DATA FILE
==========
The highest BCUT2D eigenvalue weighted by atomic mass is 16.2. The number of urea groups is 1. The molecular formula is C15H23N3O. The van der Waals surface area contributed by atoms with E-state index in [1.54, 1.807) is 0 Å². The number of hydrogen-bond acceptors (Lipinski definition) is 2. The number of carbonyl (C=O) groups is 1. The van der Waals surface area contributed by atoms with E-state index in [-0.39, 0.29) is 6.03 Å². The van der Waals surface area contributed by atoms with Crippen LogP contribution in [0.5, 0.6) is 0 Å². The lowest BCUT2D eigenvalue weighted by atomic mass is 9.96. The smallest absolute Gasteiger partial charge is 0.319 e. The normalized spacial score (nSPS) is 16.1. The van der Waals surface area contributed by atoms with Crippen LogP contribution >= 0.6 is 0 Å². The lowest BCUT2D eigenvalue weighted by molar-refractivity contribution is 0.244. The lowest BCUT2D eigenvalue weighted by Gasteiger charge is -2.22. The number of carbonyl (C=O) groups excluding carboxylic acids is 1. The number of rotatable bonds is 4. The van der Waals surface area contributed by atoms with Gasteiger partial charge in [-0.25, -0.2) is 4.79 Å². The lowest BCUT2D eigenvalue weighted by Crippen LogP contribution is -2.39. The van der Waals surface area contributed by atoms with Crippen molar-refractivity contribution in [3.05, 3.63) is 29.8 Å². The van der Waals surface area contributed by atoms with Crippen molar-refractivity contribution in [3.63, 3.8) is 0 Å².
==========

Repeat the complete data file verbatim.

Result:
The highest BCUT2D eigenvalue weighted by atomic mass is 16.2. The number of urea groups is 1. The molecular formula is C15H23N3O. The van der Waals surface area contributed by atoms with E-state index in [1.54, 1.807) is 0 Å². The number of hydrogen-bond acceptors (Lipinski definition) is 2. The number of carbonyl (C=O) groups is 1. The van der Waals surface area contributed by atoms with E-state index in [-0.39, 0.29) is 6.03 Å². The van der Waals surface area contributed by atoms with Crippen LogP contribution in [0.5, 0.6) is 0 Å². The lowest BCUT2D eigenvalue weighted by atomic mass is 9.96. The smallest absolute Gasteiger partial charge is 0.319 e. The normalized spacial score (nSPS) is 16.1. The van der Waals surface area contributed by atoms with Crippen LogP contribution >= 0.6 is 0 Å². The lowest BCUT2D eigenvalue weighted by molar-refractivity contribution is 0.244. The lowest BCUT2D eigenvalue weighted by Gasteiger charge is -2.22. The number of carbonyl (C=O) groups excluding carboxylic acids is 1. The number of rotatable bonds is 4. The van der Waals surface area contributed by atoms with Gasteiger partial charge in [-0.25, -0.2) is 4.79 Å². The lowest BCUT2D eigenvalue weighted by Crippen LogP contribution is -2.39. The van der Waals surface area contributed by atoms with Crippen molar-refractivity contribution in [3.05, 3.63) is 29.8 Å². The van der Waals surface area contributed by atoms with Crippen molar-refractivity contribution in [3.63, 3.8) is 0 Å².